Partial lunar eclipse, 5am Saturday.


Heading out from camp across the Wilson Glacier.

As usual, time flies when trying to get ready, and we finally belatedly set off just minutes before 6am, on foot with crampons, making a beeline straight towards the Finger. A firm supportive crust made for fast travel, and initial progress was swift up to about 10000 ft. Then WHIZZZZ, the first rock flew by unexpectedly, startling in its speed and sound. There were several other climbers and skiers above us in the Finger, and although the route was still totally shadowed, the sun was now hitting the cliffs far above and out of sight near 11500 ft. At least 8 more large rocks (fist to softball size) would whiz by over the next hour-and-half, as we tried in vain to find an aspect or side of the chute which was out of the line of fire. The falling rocks seemed to be randomly distributed across the full width, and keeping a constant nervous watch upward while cramponing up the firm 40-45 degree slopes was quite stressful. I've endured some rockfall every other time I've skied or climbed either the Finger or Thumb (1 climb and 2 ski descents of each), but this was by far the most and scariest. Perhaps a much earlier start would have helped, who knows.


Climbing above the top of the Finger, around 11400 ft.

Quite a relief as we exited the top of the Finger at 11200 ft, and then stayed far right for a bit, both to admire the gnarly view down onto the Nisqually Icefall and to avoid traveling below the cliff which was clearly disgorging the majority of the falling missiles. Then suddenly I heard my name being called out from above -- then again!?! It was a group of three of my friends who were resting in a protected spot at 11600 ft at the base of the cliff, they had left Paradise at midnight and ascended via Fuhrer Thumb, and were now taking an extended 2 hour break. We joined them at their mini-camp, along with two climbers planning an extended up-and-over multiday journey to eventually climb Sunset Ridge.

By 10am, we were on our way once more, now as a loosely knit group of five. We cramponed to 11900 ft and crossed easily onto the upper Nisqually through a group of crevasses, then most of us switched to skinning on the sun-warmed corn and proto-corn. However, an increasing NW breeze blowing down the slope was keeping the snow quite firm in spots, and eventually only the one of us who had ski crampons continued to skin, everyone else switching back to cramponing on foot before 12500 ft. The route makes several long switchbacks to weave through crevasses in this area to reach the very large and thick, but sagging, snow bridge across the usual huge crevasse at 12600 ft. Once this bridge fails, a long detour and much sketchier crossing will be needed to make it past this gaping hazard.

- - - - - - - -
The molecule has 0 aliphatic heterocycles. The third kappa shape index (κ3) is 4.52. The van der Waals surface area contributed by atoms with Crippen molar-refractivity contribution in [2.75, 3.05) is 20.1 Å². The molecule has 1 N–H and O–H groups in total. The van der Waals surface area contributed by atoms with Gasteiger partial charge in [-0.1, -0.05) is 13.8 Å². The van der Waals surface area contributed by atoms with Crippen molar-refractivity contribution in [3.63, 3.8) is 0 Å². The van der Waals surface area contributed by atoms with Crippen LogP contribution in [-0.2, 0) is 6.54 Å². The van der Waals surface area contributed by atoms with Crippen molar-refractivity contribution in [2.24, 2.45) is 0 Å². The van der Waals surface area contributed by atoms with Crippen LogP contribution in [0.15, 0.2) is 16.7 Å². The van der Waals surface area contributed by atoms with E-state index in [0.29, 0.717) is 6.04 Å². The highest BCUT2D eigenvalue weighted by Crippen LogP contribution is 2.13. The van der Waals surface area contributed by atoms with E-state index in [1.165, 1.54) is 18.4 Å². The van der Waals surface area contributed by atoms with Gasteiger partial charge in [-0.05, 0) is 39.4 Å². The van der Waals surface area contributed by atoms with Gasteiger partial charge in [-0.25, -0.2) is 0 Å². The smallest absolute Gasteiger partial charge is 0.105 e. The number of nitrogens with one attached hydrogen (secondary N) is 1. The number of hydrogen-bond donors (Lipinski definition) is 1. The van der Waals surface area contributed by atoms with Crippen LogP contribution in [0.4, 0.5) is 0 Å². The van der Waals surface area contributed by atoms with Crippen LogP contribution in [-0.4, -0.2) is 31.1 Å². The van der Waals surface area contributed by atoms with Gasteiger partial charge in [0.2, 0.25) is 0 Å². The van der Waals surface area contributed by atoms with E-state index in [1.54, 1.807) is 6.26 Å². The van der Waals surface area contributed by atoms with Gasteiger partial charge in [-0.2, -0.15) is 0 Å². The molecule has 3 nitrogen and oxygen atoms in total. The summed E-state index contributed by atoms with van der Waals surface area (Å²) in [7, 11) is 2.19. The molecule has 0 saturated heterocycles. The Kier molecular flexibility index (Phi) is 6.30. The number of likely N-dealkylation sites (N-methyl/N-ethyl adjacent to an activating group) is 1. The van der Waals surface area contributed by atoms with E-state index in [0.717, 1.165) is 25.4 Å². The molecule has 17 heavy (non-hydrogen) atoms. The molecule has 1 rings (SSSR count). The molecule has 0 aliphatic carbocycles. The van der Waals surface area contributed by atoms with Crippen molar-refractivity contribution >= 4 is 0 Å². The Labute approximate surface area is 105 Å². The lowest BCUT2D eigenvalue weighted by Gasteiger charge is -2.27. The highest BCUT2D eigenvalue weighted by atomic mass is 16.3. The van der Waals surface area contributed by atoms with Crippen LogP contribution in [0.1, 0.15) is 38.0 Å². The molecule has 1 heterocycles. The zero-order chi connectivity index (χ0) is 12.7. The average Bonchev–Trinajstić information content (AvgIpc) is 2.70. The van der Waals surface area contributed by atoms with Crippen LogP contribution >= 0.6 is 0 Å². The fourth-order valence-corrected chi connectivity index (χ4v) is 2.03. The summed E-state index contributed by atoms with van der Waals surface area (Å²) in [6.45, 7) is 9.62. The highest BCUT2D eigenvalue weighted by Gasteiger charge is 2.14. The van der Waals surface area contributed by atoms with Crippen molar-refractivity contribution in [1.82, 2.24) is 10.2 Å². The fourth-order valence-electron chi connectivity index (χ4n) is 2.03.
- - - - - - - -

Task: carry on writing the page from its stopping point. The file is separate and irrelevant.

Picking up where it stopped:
The big crevasse around 12600 ft on the upper Nisqually, looking right (NE) from the snowbridge.

We saw several other groups of skiers just above this point, perhaps 8-10 in total, already skiing down and making loud scraping noises on the still-frozen snow of 11:30am. Above 13000 ft, the NW breeze became a strong wind, eventually reaching 40-50 mph by 14000 ft, ripping across the broad saddle between the crater rim and Point Success. Two of our group had turned around just below 13K, beaten by the demands of the one-day push, and only three of us continued on, now all back on skins as the snow had become wintry wind-packed powder up high.


Looking down from 14000 ft on a strange incoming sea of lenticular clouds far below.

Slowly and steadily upward into the gale, two of us reached the SW part of the east crater's rim at about 14300 ft by 1:45pm, then huddled behind some exposed rocks which provided the only apparent protection anywhere in sight from the bitter NW wind. With well over 50 previous Rainier summits between the two of us, there was no good reason for either of us to leave our comparatively warm hollow and endure the traverse along the crater rim just to tag Columbia Crest. But Dave however, making his long-awaited first summit, fought his way through the bitter blasts and gained the true summit on skins. Congrats!

Dave eventually returned to join us in the rock hollow, and it was finally time to ski. Or seeing as it was now after 3pm, perhaps well past the time to ski. Not a big problem. We headed down the upper Nisqually Glacier on tolerable windpacked snow, not bad at all considering the nasty knee-high sastrugi often found at 14000 ft, and there were even a few short patches of sweet legitimate powder.


Dave catching some air, on the roughest portion of the ski descent near 13500 ft.

Eventually as we dropped below 13000 and especially 12500 ft, the snow transitioned to a creamy corn surface, a bit too soft in the late hour. We considered skiing the Thumb, but it looked a bit rough with debris far below, while the Finger was still nearly smooth and looked much more inviting. At the top of the steeps near 11200 ft, we set off a few large and worrisome wet sluffs. But staying to far skier's right in the chute (on the most sun-exposed and well-consolidated aspect), the snow was much more stable and still remained good corn even at 4pm. I skied the entire chute in a single sweet shot to below 10K, and waited for my partners in a safe location below, protected from the still-moving large sluffs and any possible rockfall.